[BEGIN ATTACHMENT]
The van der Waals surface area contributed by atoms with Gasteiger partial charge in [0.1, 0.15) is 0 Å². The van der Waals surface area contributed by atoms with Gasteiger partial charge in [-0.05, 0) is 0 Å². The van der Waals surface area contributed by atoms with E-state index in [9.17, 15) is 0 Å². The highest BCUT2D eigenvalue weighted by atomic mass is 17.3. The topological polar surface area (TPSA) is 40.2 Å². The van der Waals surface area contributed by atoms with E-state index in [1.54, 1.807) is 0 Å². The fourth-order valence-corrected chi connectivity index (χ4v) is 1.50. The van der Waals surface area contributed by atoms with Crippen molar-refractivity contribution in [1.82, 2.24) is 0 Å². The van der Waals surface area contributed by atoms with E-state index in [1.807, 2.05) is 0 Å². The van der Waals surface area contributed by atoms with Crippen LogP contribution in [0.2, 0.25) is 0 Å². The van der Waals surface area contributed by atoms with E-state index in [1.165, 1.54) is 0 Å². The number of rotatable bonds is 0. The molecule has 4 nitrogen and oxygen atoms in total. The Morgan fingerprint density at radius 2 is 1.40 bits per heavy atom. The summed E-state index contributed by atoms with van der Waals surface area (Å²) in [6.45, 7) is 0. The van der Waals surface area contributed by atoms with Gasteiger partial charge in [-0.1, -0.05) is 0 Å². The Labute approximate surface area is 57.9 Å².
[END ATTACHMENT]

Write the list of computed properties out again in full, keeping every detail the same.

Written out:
The van der Waals surface area contributed by atoms with Gasteiger partial charge in [0.1, 0.15) is 0 Å². The van der Waals surface area contributed by atoms with Gasteiger partial charge in [-0.05, 0) is 0 Å². The van der Waals surface area contributed by atoms with E-state index in [9.17, 15) is 0 Å². The highest BCUT2D eigenvalue weighted by atomic mass is 17.3. The topological polar surface area (TPSA) is 40.2 Å². The van der Waals surface area contributed by atoms with E-state index in [1.54, 1.807) is 0 Å². The fourth-order valence-corrected chi connectivity index (χ4v) is 1.50. The van der Waals surface area contributed by atoms with Crippen molar-refractivity contribution in [1.82, 2.24) is 0 Å². The van der Waals surface area contributed by atoms with E-state index in [1.807, 2.05) is 0 Å². The van der Waals surface area contributed by atoms with Crippen LogP contribution in [0.2, 0.25) is 0 Å². The van der Waals surface area contributed by atoms with E-state index in [1.165, 1.54) is 0 Å². The number of rotatable bonds is 0. The molecule has 4 nitrogen and oxygen atoms in total. The Morgan fingerprint density at radius 2 is 1.40 bits per heavy atom. The summed E-state index contributed by atoms with van der Waals surface area (Å²) in [6.45, 7) is 0. The van der Waals surface area contributed by atoms with Gasteiger partial charge in [-0.1, -0.05) is 0 Å². The Labute approximate surface area is 57.9 Å².